How COVID-19 Has Crushed Waste Depletion Efforts

Saving the environment has been put on the back burner with fears of the virus pushing people back to single-use plastic and disposable items.
Tuesday 29 September 2020
An influx of waste from this virus was only inevitable, we must learn how to cope with it. Photo: AFP

At a time when everyone was becoming more aware of the mountains of trash and plastic that plague dump sites and nature, the virus struck, not only making us sick and killing people but also wreaking havoc on environmental movements. 

COVID-19 has turned the world upon itself, sending economies into disarray, hospitals into overload and filling our planet with more plastic than ever before. In trying to save ourselves, we have condemned the environment to waste hell with the reuptake in single-use plastics as well as other hygiene barriers. 


First-year students wearing masks as a preventive measure against the coronavirus during a commencement ceremony at Wuhan University. Photo: STR/AFP


Throwaway face masks or face shields are scattered everywhere and they’re even washing up on the shores of Hong Kong’s beaches. All manner of gloves are scattered aplenty along roadsides and everything is now separated by innumerable layers of plastic or shrink-wrap. 


Asia, the world’s garbage dump 

Before the virus had even hit China, waste management was a hot topic in the news. The country had been rejecting large amounts of recycling waste coming in from developed nations, only accepting 99.5% of pure recycled plastic scrap. 

This threw the entire industry into chaos because until then China had been taking in around 45% of the world’s plastic. Countries scrambled to find other buyers and deal with the tonnes of rejected waste. 


A block of compressed plastic bottles is seen at a plastic waste centre on the outskirts of Beijing in 2018, just a small glimpse at the larger picture of China’s waste problem. Photo: Fred DUFOUR/AFP


A majority of this trash found itself way over to Southeast Asia, where many countries were already importing plastics from the same nations, but not at the same level China was. From here, the plastic typically ended up in the ocean with nowhere else to go and no proper recycling systems that worked. 

Just before the Movement Control Order put Malaysia in lockdown, Yeo Bee Yin the former Minister of Energy, Science, Technology, Environment and Climate Change had returned 150 containers of 3,737 metric tonnes of illegally imported plastic waste to where they came from.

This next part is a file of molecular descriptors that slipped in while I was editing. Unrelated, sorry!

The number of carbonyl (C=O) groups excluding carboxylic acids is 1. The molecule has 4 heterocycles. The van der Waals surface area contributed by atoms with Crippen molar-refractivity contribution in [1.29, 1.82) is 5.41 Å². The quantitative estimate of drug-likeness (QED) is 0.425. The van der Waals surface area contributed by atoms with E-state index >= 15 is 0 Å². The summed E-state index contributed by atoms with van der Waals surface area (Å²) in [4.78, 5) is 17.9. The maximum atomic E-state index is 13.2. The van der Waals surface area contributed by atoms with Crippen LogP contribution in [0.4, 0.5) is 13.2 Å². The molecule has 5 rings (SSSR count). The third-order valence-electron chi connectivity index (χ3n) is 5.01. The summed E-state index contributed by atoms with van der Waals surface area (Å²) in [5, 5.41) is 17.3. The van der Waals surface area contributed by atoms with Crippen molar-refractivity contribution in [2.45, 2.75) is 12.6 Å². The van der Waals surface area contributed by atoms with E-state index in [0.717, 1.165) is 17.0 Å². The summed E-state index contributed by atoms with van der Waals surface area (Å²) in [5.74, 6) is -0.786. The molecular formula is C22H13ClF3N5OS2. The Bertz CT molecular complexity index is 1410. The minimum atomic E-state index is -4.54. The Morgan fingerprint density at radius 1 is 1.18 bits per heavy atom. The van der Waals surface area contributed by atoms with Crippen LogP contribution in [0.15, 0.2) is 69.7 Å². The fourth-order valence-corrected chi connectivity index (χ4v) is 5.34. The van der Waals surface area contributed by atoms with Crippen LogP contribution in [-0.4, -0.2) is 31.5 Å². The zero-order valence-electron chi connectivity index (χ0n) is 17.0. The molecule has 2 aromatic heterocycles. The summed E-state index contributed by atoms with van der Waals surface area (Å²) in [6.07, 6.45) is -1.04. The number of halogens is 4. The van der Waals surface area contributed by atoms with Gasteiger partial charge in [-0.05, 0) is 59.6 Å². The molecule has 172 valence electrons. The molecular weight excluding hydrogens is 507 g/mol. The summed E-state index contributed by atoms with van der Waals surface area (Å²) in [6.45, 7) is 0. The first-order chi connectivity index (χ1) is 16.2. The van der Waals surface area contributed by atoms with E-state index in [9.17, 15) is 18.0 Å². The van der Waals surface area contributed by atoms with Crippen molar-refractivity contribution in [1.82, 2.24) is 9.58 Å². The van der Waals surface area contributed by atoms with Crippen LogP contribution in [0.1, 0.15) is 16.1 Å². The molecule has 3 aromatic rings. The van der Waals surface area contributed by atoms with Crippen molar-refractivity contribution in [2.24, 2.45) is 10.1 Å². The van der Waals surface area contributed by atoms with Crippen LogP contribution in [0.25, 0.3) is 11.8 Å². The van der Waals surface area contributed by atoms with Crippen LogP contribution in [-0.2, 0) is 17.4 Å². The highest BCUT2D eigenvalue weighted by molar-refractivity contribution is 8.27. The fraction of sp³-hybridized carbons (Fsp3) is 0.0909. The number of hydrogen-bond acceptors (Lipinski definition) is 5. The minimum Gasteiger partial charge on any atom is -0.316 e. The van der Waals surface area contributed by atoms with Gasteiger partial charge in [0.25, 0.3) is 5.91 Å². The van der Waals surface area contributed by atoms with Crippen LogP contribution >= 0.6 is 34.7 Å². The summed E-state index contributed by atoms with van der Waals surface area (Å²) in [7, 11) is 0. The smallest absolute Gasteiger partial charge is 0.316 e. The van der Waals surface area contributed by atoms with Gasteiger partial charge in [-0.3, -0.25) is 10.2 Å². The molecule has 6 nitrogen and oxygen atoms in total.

Safety Over Environment 

These days, it’s all about protection, not just in the hospital but in our everyday lives. Masks, visors/screens, gloves and sanitisers have all become house essentials. These products, especially in the beginning, saw a high influx in sales and people went through them like tissues during a cold. 

There were mask shortages in China early on in the days when the virus first emerged in Wuhan that even electrical companies has to step up in producing the simple masks. 


Gary Stokes, founder of the environmental group Oceans Asia, poses with discarded face masks he found on a beach in Hong Kong. Photo: Anthony WALLACE/AFP


There were no reusable options in the beginning either but over time, due to shortages as well as eco-conscious people, fabric masks began popping up all over the place. Although high-in-demand, reusable masks still have not taken over single-use throwaway masks and gloves along with sanitisers due to them being higher in price and they are less convenient should you forget to bring them along with you. 


The Excess 

It’s not just the essentials that have been increasingly discarded as waste. Every bit counts, from single-use aprons at hairdressers who wear full Personal Protective Equipment to United Nations recommendations that airline food be distributed in blister packs to the bubble tents that allow some relatives to visit elderly and sick loved ones, touching them through a transparent plastic film, it’s more than the small items. In the end, they build up to become an even bigger waste problem. 


Two workers in India attempting to organise medical waste. Photo: AFP


Many places have lifted their single-use plastic bans. California laid its green credentials aside for two months and in the early months of lockdowns in countries like Malaysia and Saudi Arabia, many markets enforced wear-and-throw gloves while customers did their shopping so as decrease the chances of bringing the virus home. 

Because of the virus, single-use plastic has also found a rebirth. In March, the United States Plastic Industry Association urged the public that the activities they considered essential during the lockdown are as important as the usage of single-use plastics, which make a difference between life and death. However, wrapping things in plastic doesn’t necessarily guarantee safety from the virus. The World Health Organisation has mentioned that washing hands is as effective as wearing gloves.